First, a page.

By Lori Gottlieb
April 1, 2019
IDEAS
Gottlieb is a psychotherapist, writes a weekly column for The Atlantic called 'Dear Therapist' and is a New York Times bestselling author. Her latest book comes out April 2, 2019 and is titled Maybe You Should Talk to Someone: A Therapist, HER Therapist, and Our Lives Revealed.

Most people come to therapy to talk about relationships — with their partners, parents, children, and, of course, themselves — only to discover how significant their relationship with their therapist will become. In fact, studies show that the most important factor in the success of therapy is your connection with your therapist, the experience of “feeling felt.” This matters more than the therapist’s training, the kind of therapy being done, or the type of problem you have. It makes sense, then, that patients who don’t feel felt might cut things off.

The reverse, however, is also true: Sometimes therapists break up with their patients.

You may not consider this when you first step into a therapist’s office, but our goal is to stop seeing you. In the bittersweet way that parents raise their kids not to need them anymore, therapists work to lose patients, not retain them, because the successful outcome is that you feel better and leave. (Can you imagine a worse business model?) But occasionally we have to say goodbye sooner.

Nearly every therapist has initiated a breakup at some point, though knowing that didn’t make it easier the first time I had to do it myself.

I’ll call the patient Becca. At 30 years old, she came to me because she struggled in her social life. She did well at work but felt confused and hurt when her peers excluded her. Meanwhile, she’d dated a string of men who seemed excited at first but broke it off after two months. What, she came to me to figure out, was going on?

But no matter how I tried to help Becca, we both felt stuck. Generally what happens between patients and people in their life in the outside world gets replicated in the therapy room, and it’s in this safe space that the patient can begin to understand why. But Becca would either reject what I said, or when I began to touch on something that might shed light on her situation, she’d deflect. Sometimes she’d cry, but if I asked what her tears might be about, she’d shoot back with “If I knew that, I wouldn’t need to be here.” If I tried to talk about what was going on between us, she’d insist I misunderstood her, and if I asked for clarification, she’d concede that I had partly understood, but insist that I was still missing something important about her experience — and then become frustrated anew. Later, when I’d bring up her dissatisfaction and ask why she chose to keep seeing me, she’d say I was abandoning her, despite my reassurances to the contrary. And when I’d try to explore her feelings of abandonment not just with me, but others in her life, she’d deny them, shutting down the conversation. Week after week, I felt useless, and I started to wonder if the problem was me.

Because therapists work alone, most of us seek outside feedback about challenging cases from trusted colleagues. So I brought up Becca several times with my consultation group: Was I missing anything? How might I reach her? What else should I try? But when all of their suggestions fell flat, they asked me why I was still seeing Becca. Maybe someone else would find a way in, they suggested, or maybe another therapist would be as stuck as I was, but why waste her time? In other words, why didn’t I break up with her?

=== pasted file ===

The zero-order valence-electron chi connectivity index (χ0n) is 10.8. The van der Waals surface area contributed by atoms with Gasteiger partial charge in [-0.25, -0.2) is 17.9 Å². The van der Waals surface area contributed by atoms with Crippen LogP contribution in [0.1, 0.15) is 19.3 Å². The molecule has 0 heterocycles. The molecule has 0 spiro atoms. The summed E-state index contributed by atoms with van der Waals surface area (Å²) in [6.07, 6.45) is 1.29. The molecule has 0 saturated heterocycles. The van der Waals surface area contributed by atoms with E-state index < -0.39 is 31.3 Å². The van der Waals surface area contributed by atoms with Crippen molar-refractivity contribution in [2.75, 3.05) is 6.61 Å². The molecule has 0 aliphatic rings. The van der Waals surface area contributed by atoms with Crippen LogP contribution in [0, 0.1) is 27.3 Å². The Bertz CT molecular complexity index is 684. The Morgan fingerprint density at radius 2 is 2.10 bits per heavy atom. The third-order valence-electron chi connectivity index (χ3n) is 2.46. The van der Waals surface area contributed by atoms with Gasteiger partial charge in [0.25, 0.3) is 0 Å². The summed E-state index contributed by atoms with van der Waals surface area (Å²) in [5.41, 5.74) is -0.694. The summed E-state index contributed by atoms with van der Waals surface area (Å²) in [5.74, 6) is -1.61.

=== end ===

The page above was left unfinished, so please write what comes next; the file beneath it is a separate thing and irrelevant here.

“I don’t want her to feel emotionally stranded,” I said.

“She already feels emotionally stranded,” one colleague said. “By everyone in her life, including you.”

I knew this was true, but I also knew something else from having been a patient myself: therapy is hard work — and not just for the therapist. What makes therapy challenging is that it requires people to see themselves in ways they normally choose not to. A therapist will hold up the mirror in the most compassionate way possible, but it’s up to the patient to take a good look at that reflection.

Of course, therapists aim to be supportive, but our support is for your growth, not for your low opinion of your partner. Our role is to understand your perspective but not necessarily to endorse it. “I don’t do, ‘You go, girl!’ therapy,” a colleague once said, adding that patients can get that temporary salve from their friends. My own therapist put it more bluntly: If I just wanted to feel good in the short term, he told me, I could eat a piece of cake or have an orgasm.

The late reporter Alex Tizon believed that every person has an epic story that resides “somewhere in the tangle of the subject’s burden and the subject’s desire” and I couldn’t seem to get there with Becca. So finally, reluctantly, I decided to end our sessions.

Sometimes people wonder if they bore us with what feels to them like their unremarkable lives, but they’re not boring at all. The patients who are boring are the ones who won’t share their lives, who smile through their sessions or launch into seemingly pointless and repetitive stories every time. Why are they telling me this? we wonder. What significance does this have for them? People who are aggressively boring want to keep you at bay.

What patients need from us is compassion, yes, but also objectivity — a light shined on their blind spots. What we need from them is trust that we care about their progress as much as they do, and a curiosity about the ways they may be unwittingly perpetuating their difficulties. If I seem to be more curious about you than you are about yourself, something’s not working.

The relationship only works if we’re both doing our part.

Contact us at editors@time.com.

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